The denial of a motion for new trial is reviewed only for manifest abuse of discretion. See United States v. Wright, 625 F.2d 1017, 1019 (1st Cir. 1980). The instant motion for new trial triggers a two-tier inquiry. First, to the extent the "new" evidence pertains to the disposition of the pretrial motion to suppress financial records, wherein the district court was the trier of fact, Tibolt confronts the daunting task of demonstrating that the district court committed clear error in determining that the "new" evidence would not have altered its pretrial factual findings. Zapata, 18 F.3d at 975 (noting that factual findings and credibility determinations relating to suppression issues are normally for the trier of fact). Second, Tibolt must show that the "new" evidence would so undermine the government's case as to give rise to a "reasonable" probability of acquittal upon retrial. Sepulveda, 15 F.3d at 1220.6
3. The Incident Cards
We cannot say that the district court ruling constituted a manifest abuse of discretion. The district court found, inter alia, that the police incident reports would not suffice to undermine Officer Palazzola's credibility; hence, were not likely to result in an acquittal. Tibolt, 868 F. Supp. at 382. Nor are we persuaded that Palazzola perjured himself at the suppression hearing. Rather, he testified simply that he could not remember having been at the Dombrowski residence prior to July 27, 1992. In fact, the incident cards show that he was sent there on but one occasion -- three years before the pretrial suppression hearing. Further, this incident card did not even compel the conclusion that Palazzola went to, or secured, the Dombrowski residence on that prior occasion. Thus, the district court was entitled to find that the incident cards did not undermine Palazzola's claimed lack of memory. Cf. Natanel, 938 F.2d at 313 (noting somewhat lesser burden on new-trial movant where evidence shows witness's prior testimony was "deliberately false"). Given their marginal direct probative value, we cannot say that the incident cards alone were sufficient to generate a "reasonable" probability that Tibolt would be acquitted upon retrial. Cf. Sepulveda, 15 F.3d at 1220 n.5 (noting that newly discovered evidence pertaining exclusively to a government witness's credibility rarely warrants new trial). 4.The Lemieux Affidavit The district court found the Lemieux affidavit similarly inconclusive. Although the affidavit might contribute to a plausible inference of police conspiracy, it certainly did not compel such a finding, especially since its temporal relevance is so unclear. For one thing, it is not unreasonable to think that Lemieux may have been imprecise in recollecting the sequence of the events which had occurred a year and a half earlier. That is to say, there is nothing in the affidavit to suggest but what Lemieux may have been remembering that Tibolt was arrested and that an informant's tip simply corroborated what the officers themselves accidentally discovered. Nor does the Lemieux affidavit, vague as it is, make it probable that an acquittal would result upon retrial.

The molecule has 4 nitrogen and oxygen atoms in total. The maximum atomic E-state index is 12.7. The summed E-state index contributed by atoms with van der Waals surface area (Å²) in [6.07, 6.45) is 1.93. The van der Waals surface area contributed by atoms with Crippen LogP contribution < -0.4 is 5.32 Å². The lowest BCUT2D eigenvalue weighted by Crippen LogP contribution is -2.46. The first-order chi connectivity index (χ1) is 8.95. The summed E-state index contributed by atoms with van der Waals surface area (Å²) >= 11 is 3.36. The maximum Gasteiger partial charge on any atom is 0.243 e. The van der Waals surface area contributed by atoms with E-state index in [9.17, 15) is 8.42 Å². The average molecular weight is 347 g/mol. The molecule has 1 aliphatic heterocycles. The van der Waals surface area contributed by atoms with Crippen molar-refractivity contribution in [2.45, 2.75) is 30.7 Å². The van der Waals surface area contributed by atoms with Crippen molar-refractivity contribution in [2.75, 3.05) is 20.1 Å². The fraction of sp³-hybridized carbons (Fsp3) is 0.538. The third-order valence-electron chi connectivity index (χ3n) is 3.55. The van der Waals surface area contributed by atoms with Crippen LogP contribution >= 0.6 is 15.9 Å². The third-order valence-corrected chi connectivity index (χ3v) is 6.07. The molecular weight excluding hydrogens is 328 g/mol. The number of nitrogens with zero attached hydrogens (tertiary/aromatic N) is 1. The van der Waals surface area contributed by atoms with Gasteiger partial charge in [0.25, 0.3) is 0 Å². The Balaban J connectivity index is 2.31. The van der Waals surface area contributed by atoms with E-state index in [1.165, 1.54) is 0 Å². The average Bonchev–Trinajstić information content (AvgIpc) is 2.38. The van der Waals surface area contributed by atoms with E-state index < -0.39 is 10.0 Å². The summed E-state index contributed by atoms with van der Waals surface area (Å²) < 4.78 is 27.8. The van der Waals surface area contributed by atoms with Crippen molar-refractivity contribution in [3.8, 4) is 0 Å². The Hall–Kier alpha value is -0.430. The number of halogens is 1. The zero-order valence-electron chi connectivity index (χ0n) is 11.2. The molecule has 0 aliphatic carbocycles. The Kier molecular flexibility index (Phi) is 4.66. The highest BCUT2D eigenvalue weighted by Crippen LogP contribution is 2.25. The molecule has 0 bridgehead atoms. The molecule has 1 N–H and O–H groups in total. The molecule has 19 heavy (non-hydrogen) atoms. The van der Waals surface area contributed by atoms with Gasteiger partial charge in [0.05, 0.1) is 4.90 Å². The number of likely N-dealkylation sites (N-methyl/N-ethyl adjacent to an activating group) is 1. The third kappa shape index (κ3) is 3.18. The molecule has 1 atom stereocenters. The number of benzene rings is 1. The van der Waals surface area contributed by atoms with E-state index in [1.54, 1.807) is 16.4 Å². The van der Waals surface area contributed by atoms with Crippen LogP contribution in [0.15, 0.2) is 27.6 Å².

In all events, we need not rest our decision solely on the "credibility" ground, since the district court found also -- with respect to the information in the Lemieux affidavit -- that Tibolt had not met the first two prongs of the Ortiz test. See Natanel, 938 F.2d at 313 (failure to establish any of the four Ortiz factors defeats motion for new trial). The court further found that Tibolt had not shown that this "new" evidence was either unknown or unavailable at the time of the pretrial suppression hearing, nor that Tibolt had exercised due diligence to discover the evidence earlier. See Tibolt, 868 F. Supp. at 382 ("What is more, the government proffered at the suppression hearing the fact that Tibolt's home had been the subject of a local drug investigation before the search, and made available to Tibolt one of the officers involved in that investigation for questioning."). At the pretrial suppression hearing, moreover, the government disclosed to the defense that Officer Williams participated in a previous task force surveillance of the Tibolt residence, and that "at that time there were some reports of possible drug activities involving that house." (Emphasis added.) This disclosure certainly should have alerted Tibolt to the probability that an informant was involved. Yet Tibolt failed to pursue information relating to whether the warrantless search of July 27, 1992 was a mere "ruse" designed to fabricate a showing of probable cause. Since the finding that Tibolt failed to exercise due diligence was not clearly erroneous, see Zapata, 18 F.2d at 975, he may not rely on this evidence to mount a renewed attack on the warrantless search or the search warrant application.7
The district court judgment is affirmed.
1. The warrant application related the following grounds: (1) an intrusion alarm was reported by J.K. Systems to the Gloucester Police Department; (2) Officers Palazzola and Williams responded to the alarm report and found a door open; (3) the officers entered the home to check the premises for intruders; and (4) a marijuana-growing facility was found in the cellar.